Que Sera Sera was the name given to this R4D-5L (Douglas DC-3) that made the first landing at the South Pole on 31 October 1956. It was named after a popular song of the time. The aircraft's crew of seven were the first Americans to set foot on the pole and the first humans since CAPT Robert F. Scott of the Royal Navy reached it in 1912.
The success of the DC-3 in the commercial market spurred interest in the aircraft from the U.S. military. Of the 10,000 DC-3s ordered by the Army Air Forces, the Navy received 568, designating them R4D Skytrains. Many served in the Naval Air Transport Service created during World War II. Other roles included carrying Marine Corps paratroopers, dropping flares in support of close air support missions in Korea, and supporting expeditions to the Antarctic.
Equipped with skis for operating from the ice cap, the latter birds achieved their first fame in January 1947, when Commander William Hawkes (with Rear Admiral Richard Byrd aboard) led a flight of six R4Ds off the deck of the aircraft carrier Philippine Sea (CV-47) as part of Operation Highjump. This marked the first carrier take-off for the R4D. These planes operated along with six PBM flying boats for 24 days, logging 650 hours of flight time on photographic mapping flights covering 1,500,000 square miles of the interior and 5,500 miles of coastline of the continent of Antarctica.
This was followed by Operation Deep Freeze, and the 31 October 1956, flight of the R4D-5L nicknamed Que Sera Sera (Bureau Number 12418) now on display in the Museum. Piloted by Lieutenant Commander Gus Shinn and under the command of Rear Admiral George Dufek, it made the first landing on the ice at the South Pole, carrying the first Americans to set foot on the spot and the first expedition to reach it since 1912.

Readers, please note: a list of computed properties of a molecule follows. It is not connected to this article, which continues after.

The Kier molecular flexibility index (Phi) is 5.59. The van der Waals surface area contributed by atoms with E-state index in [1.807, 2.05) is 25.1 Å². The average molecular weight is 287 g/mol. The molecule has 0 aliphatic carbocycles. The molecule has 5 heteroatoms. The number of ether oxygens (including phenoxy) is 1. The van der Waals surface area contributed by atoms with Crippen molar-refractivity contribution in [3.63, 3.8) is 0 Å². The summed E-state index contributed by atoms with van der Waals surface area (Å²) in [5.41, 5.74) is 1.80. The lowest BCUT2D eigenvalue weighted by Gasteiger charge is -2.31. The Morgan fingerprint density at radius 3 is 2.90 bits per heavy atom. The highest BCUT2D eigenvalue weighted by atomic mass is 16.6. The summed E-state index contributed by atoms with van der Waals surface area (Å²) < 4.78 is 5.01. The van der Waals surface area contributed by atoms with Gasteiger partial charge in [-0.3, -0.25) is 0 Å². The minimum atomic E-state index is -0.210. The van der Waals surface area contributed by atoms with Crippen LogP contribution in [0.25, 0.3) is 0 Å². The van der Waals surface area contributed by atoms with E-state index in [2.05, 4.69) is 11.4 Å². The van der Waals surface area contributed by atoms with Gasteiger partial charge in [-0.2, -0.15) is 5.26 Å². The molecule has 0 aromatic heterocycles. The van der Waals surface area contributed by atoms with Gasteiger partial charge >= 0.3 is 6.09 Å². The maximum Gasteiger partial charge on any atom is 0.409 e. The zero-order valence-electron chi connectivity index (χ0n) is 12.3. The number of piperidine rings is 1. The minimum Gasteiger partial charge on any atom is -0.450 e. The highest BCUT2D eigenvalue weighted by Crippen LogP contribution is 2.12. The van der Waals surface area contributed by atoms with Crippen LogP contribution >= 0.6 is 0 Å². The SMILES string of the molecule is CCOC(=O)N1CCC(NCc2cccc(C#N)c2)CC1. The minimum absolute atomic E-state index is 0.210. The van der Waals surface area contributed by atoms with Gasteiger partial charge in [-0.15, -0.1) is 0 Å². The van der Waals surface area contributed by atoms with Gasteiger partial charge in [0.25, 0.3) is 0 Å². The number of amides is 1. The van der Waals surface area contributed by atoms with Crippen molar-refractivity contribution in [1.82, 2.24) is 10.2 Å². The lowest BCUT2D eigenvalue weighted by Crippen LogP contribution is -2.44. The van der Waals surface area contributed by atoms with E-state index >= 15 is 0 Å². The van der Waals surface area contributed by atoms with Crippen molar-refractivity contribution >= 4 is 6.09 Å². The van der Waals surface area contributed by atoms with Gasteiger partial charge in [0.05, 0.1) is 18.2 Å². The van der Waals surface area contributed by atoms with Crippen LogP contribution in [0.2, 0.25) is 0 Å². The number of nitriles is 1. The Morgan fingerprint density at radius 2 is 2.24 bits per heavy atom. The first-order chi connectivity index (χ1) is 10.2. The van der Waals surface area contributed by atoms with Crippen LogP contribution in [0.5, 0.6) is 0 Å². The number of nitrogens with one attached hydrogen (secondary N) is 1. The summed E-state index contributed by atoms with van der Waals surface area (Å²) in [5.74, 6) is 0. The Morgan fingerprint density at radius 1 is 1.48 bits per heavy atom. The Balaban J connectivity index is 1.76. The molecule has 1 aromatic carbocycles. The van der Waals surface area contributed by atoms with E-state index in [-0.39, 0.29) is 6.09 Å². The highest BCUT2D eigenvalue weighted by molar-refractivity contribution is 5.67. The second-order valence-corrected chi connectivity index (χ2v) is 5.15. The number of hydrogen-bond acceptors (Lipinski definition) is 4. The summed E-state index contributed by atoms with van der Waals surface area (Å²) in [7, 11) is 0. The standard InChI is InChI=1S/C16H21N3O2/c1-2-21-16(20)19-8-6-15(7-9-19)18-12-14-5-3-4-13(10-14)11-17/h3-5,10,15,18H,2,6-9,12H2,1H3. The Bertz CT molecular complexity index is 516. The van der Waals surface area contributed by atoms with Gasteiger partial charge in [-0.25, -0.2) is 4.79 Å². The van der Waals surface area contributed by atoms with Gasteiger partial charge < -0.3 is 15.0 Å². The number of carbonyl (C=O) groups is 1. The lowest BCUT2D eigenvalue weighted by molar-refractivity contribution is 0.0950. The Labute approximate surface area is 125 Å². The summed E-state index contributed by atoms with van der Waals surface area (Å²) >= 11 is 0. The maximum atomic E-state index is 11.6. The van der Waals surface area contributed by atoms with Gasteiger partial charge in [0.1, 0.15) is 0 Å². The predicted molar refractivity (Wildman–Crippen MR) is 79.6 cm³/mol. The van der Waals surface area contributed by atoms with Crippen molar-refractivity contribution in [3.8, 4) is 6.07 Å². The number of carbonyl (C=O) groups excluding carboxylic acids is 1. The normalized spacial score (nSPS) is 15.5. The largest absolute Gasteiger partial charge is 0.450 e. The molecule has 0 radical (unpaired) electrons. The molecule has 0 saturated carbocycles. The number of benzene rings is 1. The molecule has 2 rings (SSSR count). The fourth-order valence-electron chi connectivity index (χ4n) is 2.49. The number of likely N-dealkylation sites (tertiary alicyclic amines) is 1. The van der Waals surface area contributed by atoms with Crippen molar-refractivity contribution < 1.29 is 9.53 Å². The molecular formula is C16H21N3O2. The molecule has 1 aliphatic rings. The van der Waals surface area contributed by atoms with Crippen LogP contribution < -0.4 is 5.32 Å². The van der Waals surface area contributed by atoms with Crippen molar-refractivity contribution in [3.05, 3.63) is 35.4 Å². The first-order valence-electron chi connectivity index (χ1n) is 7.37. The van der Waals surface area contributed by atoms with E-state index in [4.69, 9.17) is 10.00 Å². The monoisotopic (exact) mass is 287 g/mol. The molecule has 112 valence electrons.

Though the polar landing was a bit rough, which was not unusual for the terrain, take-off from the pole proved a challenge. The high altitude of the ice cap—about 10,000 feet at the pole—starved engines of oxygen and robbed wings of their lift. That, along with the plane's 28,000-pound weight, required a jet assisted take off, the JATO bottles normally triggered after the plane hit 30 knots. However, Que Sera Sera remained stuck with the engines at full power—"We just sat on the ice like an old mud hen," Shinn said. To break loose, Shinn fired four JATO bottles. That did the trick, but he was worried about having enough JATO left to get airborne. They barely made it, only to be enveloped in ice and snow, relying on instruments to keep flying.
The JATO racks and landing gear skis remain on the aircraft as a reminder of its special place in aviation history.
||Douglas Aircraft Company
||Three and capacity for 27 passengers or 10,000 lb. of cargo
||Two 1,200 hp P&W R-1830-92
||Length: 63 ft., 9 in.
Wingspan: 90 ft.
||Gross: 29,000 lb.
||Max Speed: 227 mph
Range: 1,975 miles